Order Have a Nice Life's 'Deathconsciousness' on olive green and white double vinyl, limited to 300 copies, in our store.

Have a Nice Life's cult classic 2008 debut, Deathconsciousness, has only grown more influential and beloved with time, and we've teamed up with the band to release in on 140g "olive green and white" 2LP vinyl. It's limited to 300 copies and available exclusively in our shops, and comes with a 70+ page zine made from the same files as earlier editions. Order yours it now.

Bruce Hardt's 2014 review of the album on Invisible Oranges reads:

Deathconsciousness is massive, clocking in at nearly ninety minutes, shifting schizophrenically from meditative to berserk, without being jarring. The opening track, “A Quick One Before the Eternal Worm Devours Connecticut,” is a seven-minute instrumental of acoustics swimming within dreamy synthesizers. “Bloodhail” is, stylistically, one of the album’s more straightforward songs, a post-punk anthem that takes cues from 1980s post-punk with its boisterous bass lines and echoing beats. The guitars exist simultaneously in a realm between life and death, imbued with a forlorn melody compounded by the mournful croons of Barrett and Macuga. “The Big Gloom” is defined by its elegant bass lines and vocal patience, waltzing those complementary elements to the tune of wavering static.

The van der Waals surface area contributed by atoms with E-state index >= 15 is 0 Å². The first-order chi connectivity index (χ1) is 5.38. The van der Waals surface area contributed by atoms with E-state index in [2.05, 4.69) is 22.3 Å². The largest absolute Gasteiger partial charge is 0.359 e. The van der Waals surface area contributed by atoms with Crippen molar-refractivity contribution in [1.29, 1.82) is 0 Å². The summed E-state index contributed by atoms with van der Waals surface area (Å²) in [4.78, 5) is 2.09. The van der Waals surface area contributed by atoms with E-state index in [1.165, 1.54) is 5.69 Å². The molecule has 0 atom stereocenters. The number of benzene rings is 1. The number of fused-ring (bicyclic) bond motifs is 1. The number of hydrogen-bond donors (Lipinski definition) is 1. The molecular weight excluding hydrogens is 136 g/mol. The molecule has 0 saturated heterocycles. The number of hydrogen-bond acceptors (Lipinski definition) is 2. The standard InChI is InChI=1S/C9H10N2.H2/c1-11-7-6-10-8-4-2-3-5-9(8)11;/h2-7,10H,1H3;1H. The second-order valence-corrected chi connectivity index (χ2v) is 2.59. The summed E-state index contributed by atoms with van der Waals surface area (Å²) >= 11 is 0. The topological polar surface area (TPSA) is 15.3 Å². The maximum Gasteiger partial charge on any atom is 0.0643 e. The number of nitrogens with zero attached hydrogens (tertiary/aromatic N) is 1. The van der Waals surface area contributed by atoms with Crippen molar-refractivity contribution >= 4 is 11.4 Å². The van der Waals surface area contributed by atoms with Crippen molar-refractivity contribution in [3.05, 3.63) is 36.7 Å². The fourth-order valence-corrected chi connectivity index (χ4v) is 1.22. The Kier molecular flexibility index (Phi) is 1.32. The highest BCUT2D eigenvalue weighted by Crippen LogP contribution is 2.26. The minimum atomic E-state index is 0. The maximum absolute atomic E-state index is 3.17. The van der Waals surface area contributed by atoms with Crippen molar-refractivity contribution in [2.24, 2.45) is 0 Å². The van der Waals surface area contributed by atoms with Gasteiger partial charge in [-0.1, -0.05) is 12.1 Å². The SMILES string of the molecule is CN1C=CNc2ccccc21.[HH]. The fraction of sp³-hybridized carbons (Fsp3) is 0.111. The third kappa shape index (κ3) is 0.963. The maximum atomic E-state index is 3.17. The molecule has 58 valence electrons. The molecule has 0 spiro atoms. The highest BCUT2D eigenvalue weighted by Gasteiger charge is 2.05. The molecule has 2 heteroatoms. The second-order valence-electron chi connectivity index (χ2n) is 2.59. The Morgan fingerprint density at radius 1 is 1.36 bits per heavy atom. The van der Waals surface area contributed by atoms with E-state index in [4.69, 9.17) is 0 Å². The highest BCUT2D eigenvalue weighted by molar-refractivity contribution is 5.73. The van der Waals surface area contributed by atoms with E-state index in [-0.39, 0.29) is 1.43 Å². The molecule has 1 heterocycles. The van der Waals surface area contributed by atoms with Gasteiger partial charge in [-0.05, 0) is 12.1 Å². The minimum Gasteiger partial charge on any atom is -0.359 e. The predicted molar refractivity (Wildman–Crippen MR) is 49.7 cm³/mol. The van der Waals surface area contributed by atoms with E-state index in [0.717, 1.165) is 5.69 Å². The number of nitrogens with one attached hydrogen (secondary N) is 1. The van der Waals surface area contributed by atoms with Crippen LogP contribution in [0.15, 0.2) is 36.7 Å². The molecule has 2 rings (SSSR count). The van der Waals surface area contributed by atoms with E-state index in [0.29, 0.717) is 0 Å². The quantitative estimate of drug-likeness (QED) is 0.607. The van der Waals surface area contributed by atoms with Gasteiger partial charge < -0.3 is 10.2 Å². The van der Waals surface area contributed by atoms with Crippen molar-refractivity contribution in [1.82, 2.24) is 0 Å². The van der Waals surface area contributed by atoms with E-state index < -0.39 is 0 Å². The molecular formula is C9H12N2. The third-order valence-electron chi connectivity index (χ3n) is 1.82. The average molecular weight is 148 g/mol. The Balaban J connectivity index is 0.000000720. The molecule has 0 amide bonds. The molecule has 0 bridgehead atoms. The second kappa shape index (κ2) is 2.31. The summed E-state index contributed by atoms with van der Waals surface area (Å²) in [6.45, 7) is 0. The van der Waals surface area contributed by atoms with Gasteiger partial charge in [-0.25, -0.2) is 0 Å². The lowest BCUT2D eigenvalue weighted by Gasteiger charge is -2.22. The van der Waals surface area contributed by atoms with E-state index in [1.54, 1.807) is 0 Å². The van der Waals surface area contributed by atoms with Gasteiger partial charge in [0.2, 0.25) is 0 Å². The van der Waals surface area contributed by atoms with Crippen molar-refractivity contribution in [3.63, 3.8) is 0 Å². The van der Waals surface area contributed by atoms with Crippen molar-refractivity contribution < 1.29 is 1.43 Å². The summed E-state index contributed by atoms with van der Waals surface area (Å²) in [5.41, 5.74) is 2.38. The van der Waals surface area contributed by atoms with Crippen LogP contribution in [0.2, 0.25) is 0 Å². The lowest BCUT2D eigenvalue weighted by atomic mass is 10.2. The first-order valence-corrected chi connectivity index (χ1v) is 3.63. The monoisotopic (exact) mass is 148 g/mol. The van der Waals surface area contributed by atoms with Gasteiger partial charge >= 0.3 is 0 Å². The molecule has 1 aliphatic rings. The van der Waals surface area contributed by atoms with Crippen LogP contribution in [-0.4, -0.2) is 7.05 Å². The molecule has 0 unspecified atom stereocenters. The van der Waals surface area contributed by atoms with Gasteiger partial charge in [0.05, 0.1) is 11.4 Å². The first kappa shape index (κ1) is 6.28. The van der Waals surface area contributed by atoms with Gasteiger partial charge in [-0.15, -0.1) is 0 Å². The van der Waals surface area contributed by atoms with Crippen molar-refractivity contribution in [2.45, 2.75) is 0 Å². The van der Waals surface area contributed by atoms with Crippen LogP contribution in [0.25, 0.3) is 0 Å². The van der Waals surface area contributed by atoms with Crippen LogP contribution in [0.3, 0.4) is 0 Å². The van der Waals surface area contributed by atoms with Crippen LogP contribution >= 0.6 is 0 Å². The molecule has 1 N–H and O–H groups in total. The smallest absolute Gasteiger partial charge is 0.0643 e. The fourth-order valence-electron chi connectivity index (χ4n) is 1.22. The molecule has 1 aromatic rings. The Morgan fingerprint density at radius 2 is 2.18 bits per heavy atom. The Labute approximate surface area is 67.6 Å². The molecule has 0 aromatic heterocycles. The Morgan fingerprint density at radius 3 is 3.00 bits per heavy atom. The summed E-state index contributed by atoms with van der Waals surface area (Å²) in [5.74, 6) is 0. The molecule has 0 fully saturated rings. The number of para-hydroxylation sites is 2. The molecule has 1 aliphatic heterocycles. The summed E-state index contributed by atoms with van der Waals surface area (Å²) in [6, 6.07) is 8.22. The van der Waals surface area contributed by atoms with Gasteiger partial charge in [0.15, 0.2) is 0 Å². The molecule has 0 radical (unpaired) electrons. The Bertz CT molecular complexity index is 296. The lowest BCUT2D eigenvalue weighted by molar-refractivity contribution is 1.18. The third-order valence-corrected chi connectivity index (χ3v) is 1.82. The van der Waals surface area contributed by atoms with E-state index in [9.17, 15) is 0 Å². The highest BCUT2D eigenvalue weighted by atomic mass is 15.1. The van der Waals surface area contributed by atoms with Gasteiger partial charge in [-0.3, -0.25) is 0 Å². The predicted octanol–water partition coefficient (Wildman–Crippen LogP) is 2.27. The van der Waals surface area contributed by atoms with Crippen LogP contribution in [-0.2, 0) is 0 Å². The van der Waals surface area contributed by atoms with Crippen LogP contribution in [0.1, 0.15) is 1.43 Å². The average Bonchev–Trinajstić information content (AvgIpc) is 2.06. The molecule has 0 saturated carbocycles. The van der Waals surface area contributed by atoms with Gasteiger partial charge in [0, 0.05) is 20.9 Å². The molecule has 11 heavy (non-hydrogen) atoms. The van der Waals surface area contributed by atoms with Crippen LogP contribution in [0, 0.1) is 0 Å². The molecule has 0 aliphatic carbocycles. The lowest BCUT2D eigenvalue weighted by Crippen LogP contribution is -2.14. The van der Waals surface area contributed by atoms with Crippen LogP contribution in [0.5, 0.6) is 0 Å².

In LP format, Deathconsciousness is meant to be a double album, with the first seven tracks forming the more organic The Plow That Broke the Plains, while the six remaining, electronic-heavy tracks comprising The Future. At the precipice between its halves, the album doesn’t fully shed its flesh in favor of metal or vice versa, rather streamlines them into a single, horrifically-perfect entity. The humorlessly titled, “Waiting for Black Metal Records to Come in the Mail,” is the bridging point between discs, with the briskly-paced post-punk being drowned out by distortion and synthesizer by its end. “Holy Fucking Shit: 40,000” segues from the prior track with a gentle melding of ukulele, twinkling electronics, piano strokes and vocals that exist behind a warm, muffled fuzz. “The Future” moves furiously, at times even boisterous when its choruses explode with spastic pop influence.

Read the review in full here.

Here's what the variant looks like:

And here's the cover of the zine:

Order the new variant in our store, and stream it below.